If you have a child who is in pain, good nutrition can play a positive role for conditions that involve inflammation.
The food we eat can play a big role in how healthy we are. You can easily see what happens to a car when it is given the wrong fuel. The human body is so adaptable it can manage lots of different food sources, but it works best on good fuel, and the wrong fuel can lead to big problems.
Why is this important? At a very basic level, if your child is dealing with an illness of some kind, they already have challenges. The last thing a parent would want is to give them additional challenges to deal with. Good nutrition – good fuel – gives your child a chance to face their challenges from a solid footing, and doesn’t have them fighting on additional fronts.
If you are already paying careful attention to a healthy diet, great. However, if you are on a low-fat diet, I’d like to suggest you look into the question of what constitutes good nutrition more deeply.
This is a difficult topic to understand, as there are so many messages pushing us towards low-fat thinking. It would be easiest to take the mainstream view for granted, and assume the advice our public agencies give us about good nutrition is good advice. Right now, I think there is scientific evidence that suggests we owe it to our children to look very carefully at this matter indeed.
Good nutrition is of course a far broader topic than the question of the role of fat in someone’s diet. And nutrition only one factor in the overall puzzle of good health. To complicate things further, when it comes to nutrition some factors apply to everyone while other factors relate solely to the individual.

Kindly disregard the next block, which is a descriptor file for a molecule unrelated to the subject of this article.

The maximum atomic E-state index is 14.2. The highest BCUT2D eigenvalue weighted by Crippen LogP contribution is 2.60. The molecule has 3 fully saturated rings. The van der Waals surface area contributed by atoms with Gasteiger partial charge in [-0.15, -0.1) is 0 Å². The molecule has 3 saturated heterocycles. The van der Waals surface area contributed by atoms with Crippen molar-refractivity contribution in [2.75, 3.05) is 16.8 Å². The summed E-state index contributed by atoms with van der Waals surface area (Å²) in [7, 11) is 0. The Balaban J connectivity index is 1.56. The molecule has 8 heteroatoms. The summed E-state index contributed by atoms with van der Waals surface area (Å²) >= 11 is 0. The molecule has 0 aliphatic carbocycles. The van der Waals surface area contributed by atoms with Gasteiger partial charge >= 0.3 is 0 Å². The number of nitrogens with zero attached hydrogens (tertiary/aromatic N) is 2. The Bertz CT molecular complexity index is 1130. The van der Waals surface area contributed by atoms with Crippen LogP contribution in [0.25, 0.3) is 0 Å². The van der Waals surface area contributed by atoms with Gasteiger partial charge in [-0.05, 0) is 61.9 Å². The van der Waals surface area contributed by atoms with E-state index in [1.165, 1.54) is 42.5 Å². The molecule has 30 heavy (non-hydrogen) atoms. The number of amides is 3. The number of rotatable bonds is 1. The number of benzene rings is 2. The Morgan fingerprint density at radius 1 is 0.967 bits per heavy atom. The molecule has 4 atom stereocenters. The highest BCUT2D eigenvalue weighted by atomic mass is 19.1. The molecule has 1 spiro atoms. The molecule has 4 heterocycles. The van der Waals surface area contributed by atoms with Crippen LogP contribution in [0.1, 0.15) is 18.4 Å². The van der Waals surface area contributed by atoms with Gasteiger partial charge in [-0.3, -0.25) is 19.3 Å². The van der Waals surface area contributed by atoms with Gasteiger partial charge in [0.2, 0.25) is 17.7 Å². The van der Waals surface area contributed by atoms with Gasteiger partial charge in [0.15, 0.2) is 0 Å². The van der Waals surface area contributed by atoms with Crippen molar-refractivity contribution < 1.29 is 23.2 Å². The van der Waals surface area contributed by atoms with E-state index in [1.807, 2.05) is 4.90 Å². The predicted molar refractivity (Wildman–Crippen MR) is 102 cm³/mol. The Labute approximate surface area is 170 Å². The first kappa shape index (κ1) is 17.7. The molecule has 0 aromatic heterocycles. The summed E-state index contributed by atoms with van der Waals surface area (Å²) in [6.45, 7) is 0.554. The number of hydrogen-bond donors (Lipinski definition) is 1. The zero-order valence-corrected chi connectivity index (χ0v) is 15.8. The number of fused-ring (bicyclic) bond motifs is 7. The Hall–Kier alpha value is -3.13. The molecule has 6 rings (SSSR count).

There are vital matters of importance for your child’s health at stake and this is not a quick and trivial topic. But if you delve into this one and follow the evidence, you can at least make decisions about nutrition based on more evidence.
I certainly don’t suggest you take my word for it. But I do suggest you do your own research and form your own opinion as to whether the messages we get from our public health advocates about fat are helpful when it comes to ensuring your child gets the nutrition they need.
Would you be prepared to invest an hour of your time in understanding the evidence that underpins mainstream low-fat thinking? If not, skip to the bottom and I’ll provide some shorter articles that suggest why you should consider this issue in more detail.
I highly recommend you view this video from Dr Peter Attia. Read Peter’s introductory article, or jump right in and view the video below.
Haven’t viewed the video yet? Here are some short articles on this matter – hopefully they encourage you to watch the full video from Peter.
Short articles about the evidence behind fat in our diet:
- The fats and the furious: how the row over diet heated up
- Michael Mosley: I’m Proof That Eating Fat Can Be Good For You
- Gary Taubes: What If It’s All Been A Big Fat Lie
- Peter Attia: The Great Medical Disconnect
- Chris Kresser: The Diet-Heart Myth: Cholesterol and Saturated Fat Are Not the Enemy
And a bit of a longer one:
- UK National Obesity Forum: Eat Fat, Cut The Carbs and Avoid Snacking to Reverse Obesity and Type 2 Diabetes